My name is Janet and this is my story.  I was living an active life working full time, going to school to finish up my MBA and enjoying my family/friends.  I was healthy and really only went to the doctor once a year to my GYN.  In February of 2010, I went for my annual checkup and saw the nurse practitioner.  I told her I was having some constipation issues.  She did a rectal exam – said, “Yes, you have hemorrhoids. Increase your fiber”.  I increased my fiber and continued on.

February of 2011 I went back for my annual exam and was once again seen by the same nurse practitioner.  I told her I was having a lot more trouble with my hemorrhoids including some pain and occasional spots of blood.  She did a rectal exam and said once again I had hemorrhoids and needed to try another over the counter suppository along with an increase in my fiber.

April of 2011, I woke one morning and was certain my bladder had prolapsed into my vagina.  I called the GYN office and the same nurse practitioner saw me again.  She said my bladder was fine, but I had a bit of a rectocele from too much stool and large hemorrhoids.  She prescribed a prescription strength suppository and dismissed me.

I suffered on another month until I was certain something was wrong with my body.  I self-referred to a colorectal surgeon.  I told him I was sorry to bother him – I knew it was just hemorrhoids, but I needed some relief.  I was only 49 so I had never had a colonoscopy (50 years old is the recommended age for screening) and he said there are treatments for hemorrhoids and I had come to the right place.

He began the rectal exam and I almost came off the table.  I started bleeding and it was clear that something was wrong.  He looked like he had seen a ghost – actually he had!  I got dressed and when he came back in to talk to me I was in a panic.  What is wrong?  Do I have cancer?  Am I like Farah Fawcett?  He said it is not a hemorrhoid and you need a colonoscopy and biopsy.  A few days later I received the colonoscopy and was handed the pictures post procedure on a Friday afternoon.  This was the longest weekend of my life.  Was it rectal cancer?  Had it spread?  Was I going to die?  How did this happen?  I cried all weekend.  I lost my mom at age 59 to pancreatic cancer and one day healthy – a diagnosis and then in a few months later dead.

On Monday the pathology report came back.  He told me I had anal cancer and acted like that was good news.  He said this kind of cancer has a good response to treatment and a good survival rate.  I think I heard 80/20 depending on the stage, but who knows for sure.  The next few weeks and months were a whirlwind of testing and doctors’ visits.  An oncologist, a radiation oncologist, PET scans and blood work.

My course was set – 33 doses of radiation and 2 rounds of chemo. Stage 2 no lymph node involvement - my radiation oncologist said I had a very curable cancer and if I lived through the brutal treatment the odds were good.  I was not celebrating!  As I began to read about my new diagnosis – anal cancer – I began to feel ashamed and angry.  Every google search turned up HPV and anal sex.  I had never had an abnormal pap or even had anal sex how could this happen to me?  Not only do I get cancer, but I get a “lifestyle” cancer that people think I brought on myself?  I was furious – I didn’t know who to blame.  I called my doctor and asked if he could test me and if he could find out who gave it to me.  He said I was looking for a needle in a haystack and everyone has been exposed.  He said it was not something I did, but an unlucky combination of genetics and exposure to the virus at just the right time.  With no one to blame, I blamed myself and wondered if God was punishing me.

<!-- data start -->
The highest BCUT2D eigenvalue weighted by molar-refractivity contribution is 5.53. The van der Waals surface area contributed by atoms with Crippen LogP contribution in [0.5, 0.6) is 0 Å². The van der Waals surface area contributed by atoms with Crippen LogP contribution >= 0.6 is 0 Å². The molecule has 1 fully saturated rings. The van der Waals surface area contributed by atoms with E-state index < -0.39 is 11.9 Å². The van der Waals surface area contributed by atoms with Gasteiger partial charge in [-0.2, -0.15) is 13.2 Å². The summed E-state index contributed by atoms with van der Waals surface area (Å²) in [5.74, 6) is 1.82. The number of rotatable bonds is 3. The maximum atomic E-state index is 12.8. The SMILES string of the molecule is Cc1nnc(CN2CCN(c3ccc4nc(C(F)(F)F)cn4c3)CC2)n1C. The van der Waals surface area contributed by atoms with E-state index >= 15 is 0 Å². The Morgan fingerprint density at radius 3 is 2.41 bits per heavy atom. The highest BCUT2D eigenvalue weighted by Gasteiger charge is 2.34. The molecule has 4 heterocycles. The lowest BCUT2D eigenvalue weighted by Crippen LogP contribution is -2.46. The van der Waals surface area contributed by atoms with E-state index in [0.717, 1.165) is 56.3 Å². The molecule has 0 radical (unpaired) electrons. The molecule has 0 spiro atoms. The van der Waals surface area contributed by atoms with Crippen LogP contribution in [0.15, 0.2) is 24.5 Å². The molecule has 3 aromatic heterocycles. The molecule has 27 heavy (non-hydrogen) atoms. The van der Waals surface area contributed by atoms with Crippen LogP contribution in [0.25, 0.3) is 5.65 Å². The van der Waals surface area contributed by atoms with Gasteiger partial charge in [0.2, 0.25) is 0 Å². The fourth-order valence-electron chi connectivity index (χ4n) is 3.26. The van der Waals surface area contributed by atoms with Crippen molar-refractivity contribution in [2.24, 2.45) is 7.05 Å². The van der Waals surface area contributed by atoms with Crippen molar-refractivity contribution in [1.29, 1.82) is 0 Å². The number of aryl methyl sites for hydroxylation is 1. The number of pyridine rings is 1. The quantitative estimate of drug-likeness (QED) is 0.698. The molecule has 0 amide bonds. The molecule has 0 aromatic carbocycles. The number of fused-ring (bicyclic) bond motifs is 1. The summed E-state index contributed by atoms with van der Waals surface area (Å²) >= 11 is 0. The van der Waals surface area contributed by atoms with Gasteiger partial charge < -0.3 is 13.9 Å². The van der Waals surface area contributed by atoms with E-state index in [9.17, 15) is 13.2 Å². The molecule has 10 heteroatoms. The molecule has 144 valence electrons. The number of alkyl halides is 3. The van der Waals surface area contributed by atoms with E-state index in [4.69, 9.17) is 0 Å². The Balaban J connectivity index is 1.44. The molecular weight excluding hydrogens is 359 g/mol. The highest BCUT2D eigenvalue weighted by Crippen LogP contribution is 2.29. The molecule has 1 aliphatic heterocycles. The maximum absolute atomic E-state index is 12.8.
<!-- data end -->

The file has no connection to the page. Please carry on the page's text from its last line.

Within the first few weeks of treatment I switched focus from blame and why to just surviving the brutality.  Painful bowel movements, peeing razor blades and severe fatigue were just some of the side effects.  I found a supportive website – www.blogforacure and “met” others who had survived.  It helped me get through.  People are sympathetic, but you want to talk to someone who has been there. I had a very good support system and that was a blessing.

There is no way you can put your body through this kind of treatment and not have some residual damage, but it sure beats the alternative.  We call it our “new normal” and learn to cope with our limitations and body changes.

I am over 3 years post treatment and feeling great.  I began working out and clean eating, I quit my high stress job and moved closer to my family. I even bought a beach condo which has always been on my bucket list!  I try hard to stay in the moment and enjoy each day.  Cancer changes you and you can never go back to the innocent pre-cancer state.  There will always be a fear of recurrence or developing another kind, but it does give you new appreciation of life and how fragile and short it really is.

Today, I sometimes forget I had anal cancer, but I try to remember to appreciate my good health and enjoy every moment!  I also want to help others who are experiencing this horrible disease and say to them – it is NOT your fault and CANCER SUCKS!  HPV related cancers may not have a well-known ribbon color and popularity, but they destroy lives and people need to be aware!

Read about the differences between anal cancer and hemorrhoids. Sharing your story will help dispel the myths associated with the disease. Contact us if you want to be featured on our Thriver Stories!

Looking for someone to talk to about your anal cancer diagnosis? We are here to help. The Peer to Peer Support Program is a free service provided by the Anal Cancer Foundation that matches anal cancer thrivers (our word for survivors) and caregivers with thriver volunteers and caregiver volunteers.

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